This is an archived article that was published on sltrib.com in 2016, and information in the article may be outdated. It is provided only for personal research purposes and may not be reprinted.
Shortly before Easter, Pam Norby told NBC News that her family experienced a miracle amid the bombing in Brussels.
Her husband, 66-year-old Richard Norby, of Lehi, was hurt in Tuesday's terrorist bombing at a Brussels airport.
Pam Norby described to NBC how her husband probably turned his head a bit, "because one side has a little more burn on it than the other," and related that his doctors said "what a blessing it was that he didn't turn totally around, because all that would have hit his vital organs. That in itself was another miracle."
Norby's family said in a statement issued by the The Church of Jesus Christ of Latter-day Saints that shrapnel caused severe trauma on his lower leg, and he suffered second-degree burns on his head and neck.
Pam Norby almost joined her husband on his trip to the airport, "but stayed home because there wasn't enough room in the car," NBC News reported. "Despite his severe injuries, he somehow managed to call her."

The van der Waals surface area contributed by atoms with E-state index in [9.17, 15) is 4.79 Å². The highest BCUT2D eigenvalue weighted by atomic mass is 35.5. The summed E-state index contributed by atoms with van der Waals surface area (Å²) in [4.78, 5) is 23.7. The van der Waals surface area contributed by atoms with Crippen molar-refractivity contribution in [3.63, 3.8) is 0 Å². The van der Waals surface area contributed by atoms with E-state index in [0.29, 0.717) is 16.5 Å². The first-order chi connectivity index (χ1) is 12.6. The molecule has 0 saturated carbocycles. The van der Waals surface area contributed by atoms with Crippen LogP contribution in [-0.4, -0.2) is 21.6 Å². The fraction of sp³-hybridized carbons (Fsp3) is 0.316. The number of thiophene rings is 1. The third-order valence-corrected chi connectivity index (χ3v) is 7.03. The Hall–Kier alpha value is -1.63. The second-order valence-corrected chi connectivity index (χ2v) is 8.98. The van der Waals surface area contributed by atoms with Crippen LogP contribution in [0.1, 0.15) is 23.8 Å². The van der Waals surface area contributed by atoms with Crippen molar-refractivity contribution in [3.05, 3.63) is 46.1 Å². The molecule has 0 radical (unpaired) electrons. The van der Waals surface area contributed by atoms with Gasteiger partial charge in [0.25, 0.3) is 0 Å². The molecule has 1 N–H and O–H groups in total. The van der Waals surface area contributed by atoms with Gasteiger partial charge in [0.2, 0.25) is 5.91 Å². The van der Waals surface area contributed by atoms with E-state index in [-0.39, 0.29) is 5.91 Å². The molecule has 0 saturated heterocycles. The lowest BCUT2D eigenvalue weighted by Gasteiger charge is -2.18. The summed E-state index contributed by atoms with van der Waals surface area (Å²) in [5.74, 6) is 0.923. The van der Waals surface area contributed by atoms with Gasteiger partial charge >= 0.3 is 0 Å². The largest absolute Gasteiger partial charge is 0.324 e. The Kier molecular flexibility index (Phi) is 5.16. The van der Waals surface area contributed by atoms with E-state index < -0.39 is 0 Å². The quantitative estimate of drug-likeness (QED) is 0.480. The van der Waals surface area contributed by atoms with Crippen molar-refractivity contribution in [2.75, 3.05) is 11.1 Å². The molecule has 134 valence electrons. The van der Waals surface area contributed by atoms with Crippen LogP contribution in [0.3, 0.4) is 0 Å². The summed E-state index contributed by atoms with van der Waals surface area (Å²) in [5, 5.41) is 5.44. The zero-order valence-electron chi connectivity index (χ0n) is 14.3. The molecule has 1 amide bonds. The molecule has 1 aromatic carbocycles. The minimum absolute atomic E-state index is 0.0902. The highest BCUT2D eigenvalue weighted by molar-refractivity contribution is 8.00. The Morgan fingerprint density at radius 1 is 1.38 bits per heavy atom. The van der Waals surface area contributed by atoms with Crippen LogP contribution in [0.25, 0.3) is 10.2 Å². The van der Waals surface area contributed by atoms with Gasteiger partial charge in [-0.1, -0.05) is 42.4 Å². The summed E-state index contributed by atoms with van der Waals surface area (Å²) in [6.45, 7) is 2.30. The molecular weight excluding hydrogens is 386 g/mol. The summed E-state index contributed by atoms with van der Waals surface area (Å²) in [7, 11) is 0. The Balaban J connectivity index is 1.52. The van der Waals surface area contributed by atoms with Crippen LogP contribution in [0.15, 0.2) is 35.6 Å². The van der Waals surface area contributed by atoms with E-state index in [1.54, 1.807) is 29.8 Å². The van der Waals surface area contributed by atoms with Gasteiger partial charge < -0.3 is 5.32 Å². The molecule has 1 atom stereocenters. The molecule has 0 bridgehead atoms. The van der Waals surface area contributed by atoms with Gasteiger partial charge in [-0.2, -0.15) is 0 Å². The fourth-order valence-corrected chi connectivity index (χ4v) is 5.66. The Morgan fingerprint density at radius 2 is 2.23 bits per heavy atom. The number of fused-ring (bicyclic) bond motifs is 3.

"And I could tell by his voice when he first said 'Hi,' you know, and he said 'Pam,' that something was wrong," she told the network.
His family said a lengthy recovery is expected. On Saturday, NBC News reported he had come out of a medically induced coma.
Richard Norby, a former teacher and administrator in the LDS Church Educational System, also served as a mission president in the faith's Ivory Coast Abidjan Mission from 2003 to 2005.
Jason Norby, the missionary's son, described his father to NBC as "incredibly nice" and a "fantastic teacher" who loves people.
He added that he's grateful, "especially this time of year, Good Friday, Easter season," to see "something positive. And come what may, we're grateful for all the many tender mercies, the blessings that we feel we've received through this difficult time."
The LDS Church said two other Utah missionaries were hurt in the explosions: 20-year-old Joseph Empey, of Santa Clara, and 19-year-old Mason Wells, of Sandy.
Empey and Wells both have undergone surgery, according to statements from their families. Empey was treated for shrapnel injuries on his legs and for burns on his hands, face and head. Wells underwent surgery on his Achilles tendon and was treated for burns and shrapnel injuries.
Also injured was LDS missionary Fanny Rachel Clain, 20, of Montélimar, France.
The Associated Press contributed to this story.
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